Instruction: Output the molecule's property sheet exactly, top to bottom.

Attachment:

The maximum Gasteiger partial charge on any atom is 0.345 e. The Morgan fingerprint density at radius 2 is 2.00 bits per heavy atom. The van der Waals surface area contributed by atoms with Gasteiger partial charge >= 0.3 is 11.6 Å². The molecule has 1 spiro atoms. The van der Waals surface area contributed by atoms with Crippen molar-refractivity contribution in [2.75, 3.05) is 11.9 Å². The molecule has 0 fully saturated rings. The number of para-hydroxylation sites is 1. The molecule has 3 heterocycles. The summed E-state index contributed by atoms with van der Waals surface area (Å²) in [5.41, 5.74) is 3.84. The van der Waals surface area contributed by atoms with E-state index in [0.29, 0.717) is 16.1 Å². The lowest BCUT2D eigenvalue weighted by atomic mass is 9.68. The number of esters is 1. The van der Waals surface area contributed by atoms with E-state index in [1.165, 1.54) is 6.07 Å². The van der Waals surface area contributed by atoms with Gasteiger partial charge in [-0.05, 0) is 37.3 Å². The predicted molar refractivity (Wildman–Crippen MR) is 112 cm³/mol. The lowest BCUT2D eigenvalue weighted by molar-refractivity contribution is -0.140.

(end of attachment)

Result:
The maximum Gasteiger partial charge on any atom is 0.345 e. The Morgan fingerprint density at radius 2 is 2.00 bits per heavy atom. The van der Waals surface area contributed by atoms with Gasteiger partial charge >= 0.3 is 11.6 Å². The molecule has 1 spiro atoms. The van der Waals surface area contributed by atoms with Crippen molar-refractivity contribution in [2.75, 3.05) is 11.9 Å². The molecule has 0 fully saturated rings. The number of para-hydroxylation sites is 1. The molecule has 3 heterocycles. The summed E-state index contributed by atoms with van der Waals surface area (Å²) in [5.41, 5.74) is 3.84. The van der Waals surface area contributed by atoms with E-state index in [0.29, 0.717) is 16.1 Å². The lowest BCUT2D eigenvalue weighted by atomic mass is 9.68. The number of esters is 1. The van der Waals surface area contributed by atoms with E-state index in [1.165, 1.54) is 6.07 Å². The van der Waals surface area contributed by atoms with Gasteiger partial charge in [-0.05, 0) is 37.3 Å². The predicted molar refractivity (Wildman–Crippen MR) is 112 cm³/mol. The lowest BCUT2D eigenvalue weighted by molar-refractivity contribution is -0.140.